From The Council

New WGIC Geospatial Ecosystem Report Shows UN-GGIM IGIF Alignment

WGIC’s Geospatial Ecosystem Report shows the alignment of its policy advocacy funded by the private sector with the UN-GGIM IGIF strategic pathways (Policy and Legal, Innovation, and Financial).

The World Geospatial Industry Council (WGIC) at the Second United Nations World Geospatial Information Congress, released a report, “Enabling the Geospatial Ecosystem – Policy Considerations for Governments and Industry,” that demonstrates WGIC’s commitment to ensuring that the most up-to-date technologies and services are understood, accessible, and utilized by all stakeholders for harnessing the power of location-based data in the service of the United Nations Sustainable Development Goals (UN SDGs).  

The geospatial community is conscious of the geodata-enabled future. These developments entail that even the slightest change in the physical environment will not remain unnoticed and will be measured directly through sensors or indirectly through remote sensors. Taking these considerations into account, UN-GGIM (United Nations Committee of Experts on Global Geospatial Information Management) developed the Integrated Geospatial Information Framework (IGIF) to provide strategic guidance to assist the development and implementation of country-specific action plans for managing all geospatial information in an integrated and inclusive manner. 

WGIC’s report assesses the UN-GGIM’s IGIF and identifies the pathways that benefit from the WGIC’s body of knowledge. For example, in the last four years, WGIC has conducted policy research and published reports on  

  • geospatial data economy,  
  • data privacy issues,  
  • resilient infrastructure,  
  • public-private partnerships, 
  • geospatial Al (GeoAl),  
  • digital twins, and  
  • monitoring greenhouse gas monitoring from space.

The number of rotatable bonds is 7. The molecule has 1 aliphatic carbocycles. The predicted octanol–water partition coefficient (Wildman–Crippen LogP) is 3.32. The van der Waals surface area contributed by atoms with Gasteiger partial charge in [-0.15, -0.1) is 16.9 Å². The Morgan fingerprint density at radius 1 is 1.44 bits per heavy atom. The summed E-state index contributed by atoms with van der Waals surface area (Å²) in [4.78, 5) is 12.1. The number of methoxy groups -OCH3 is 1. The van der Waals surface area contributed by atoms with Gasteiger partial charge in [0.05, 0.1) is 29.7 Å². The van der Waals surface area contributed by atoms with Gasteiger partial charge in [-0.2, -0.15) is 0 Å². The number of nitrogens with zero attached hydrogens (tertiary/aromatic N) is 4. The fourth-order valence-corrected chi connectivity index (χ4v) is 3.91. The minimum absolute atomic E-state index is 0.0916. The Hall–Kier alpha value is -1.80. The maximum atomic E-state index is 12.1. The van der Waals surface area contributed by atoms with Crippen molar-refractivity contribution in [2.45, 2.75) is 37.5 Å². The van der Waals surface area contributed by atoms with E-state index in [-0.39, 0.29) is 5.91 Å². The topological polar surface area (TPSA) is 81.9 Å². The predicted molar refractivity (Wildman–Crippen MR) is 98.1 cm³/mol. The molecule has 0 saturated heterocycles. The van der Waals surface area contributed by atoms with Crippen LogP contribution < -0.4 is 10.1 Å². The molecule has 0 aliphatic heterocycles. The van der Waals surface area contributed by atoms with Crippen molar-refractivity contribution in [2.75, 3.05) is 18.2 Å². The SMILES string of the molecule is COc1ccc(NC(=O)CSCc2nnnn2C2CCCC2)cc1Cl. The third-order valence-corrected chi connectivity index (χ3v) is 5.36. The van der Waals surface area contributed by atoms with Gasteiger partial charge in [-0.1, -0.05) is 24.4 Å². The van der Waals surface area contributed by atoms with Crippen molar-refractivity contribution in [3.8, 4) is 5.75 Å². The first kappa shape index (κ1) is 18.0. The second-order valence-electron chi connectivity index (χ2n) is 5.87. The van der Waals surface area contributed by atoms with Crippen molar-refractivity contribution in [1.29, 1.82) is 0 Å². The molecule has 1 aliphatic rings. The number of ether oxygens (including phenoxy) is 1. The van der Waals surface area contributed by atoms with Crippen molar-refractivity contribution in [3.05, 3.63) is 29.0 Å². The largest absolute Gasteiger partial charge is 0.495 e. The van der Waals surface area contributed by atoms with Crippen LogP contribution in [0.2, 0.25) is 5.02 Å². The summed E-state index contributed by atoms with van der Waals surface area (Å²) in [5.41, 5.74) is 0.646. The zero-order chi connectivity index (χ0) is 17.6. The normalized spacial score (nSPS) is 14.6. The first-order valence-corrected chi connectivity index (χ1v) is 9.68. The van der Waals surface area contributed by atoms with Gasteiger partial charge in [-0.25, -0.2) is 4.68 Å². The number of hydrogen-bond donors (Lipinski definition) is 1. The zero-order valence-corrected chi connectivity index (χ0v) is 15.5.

Since its inception, WGIC’s objective has been to facilitate the exchange of knowledge within the geospatial ecosystem and share their perspectives with all stakeholders (e.g., governments, private companies, multilateral agencies). The recent report clearly demonstrated the alignment of WGIC’s policy advocacy with UN-GGIM IGIF strategic pathways – Policy and Legal, Innovation, and Financial. This can also be recognized through the visual below. 

Mapping of WGIC Reports with UN-GGIM IGIF Pathways
Figure 1: Mapping of WGIC Reports with IGIF Pathways 

Key Recommendations from WGIC 

We observe that technology innovation and its adoption have been happening somewhat independently through markets. Considering this misalignment, the paper presents WGIC’s recommendations for governments and industry based on the various WGIC reports in three groups: 

  • Agile policy making: The pace of technology change requires agile policy-making approaches that engage all stakeholders to share responsibilities for safe implementations. 
  • Enabling innovation through data: Leveraging the pervasive digitization to achieve the best possible outcomes for everyone and effective IGIF implementation. 
  • Intellectual property (IP) perspective: Identifying gaps in the current IP and recommending solutions that would enable new business models to help realize the potential impact of innovations. 

Through this policy paper, WGIC calls for collaboration and knowledge exchange within the geospatial ecosystem for the success of IGIF. The report reiterates that no single geospatial entity can implement IGIF alone. It requires all stakeholders to collaborate towards the defined common goals.

The original content of the blog post is sourced from the WGIC policy paper “Enabling the Geospatial Ecosystem – Policy Considerations for Governments and Industry.” 

Editors of the blog: Margarita Dadyan and Bhanu Rekha from WGIC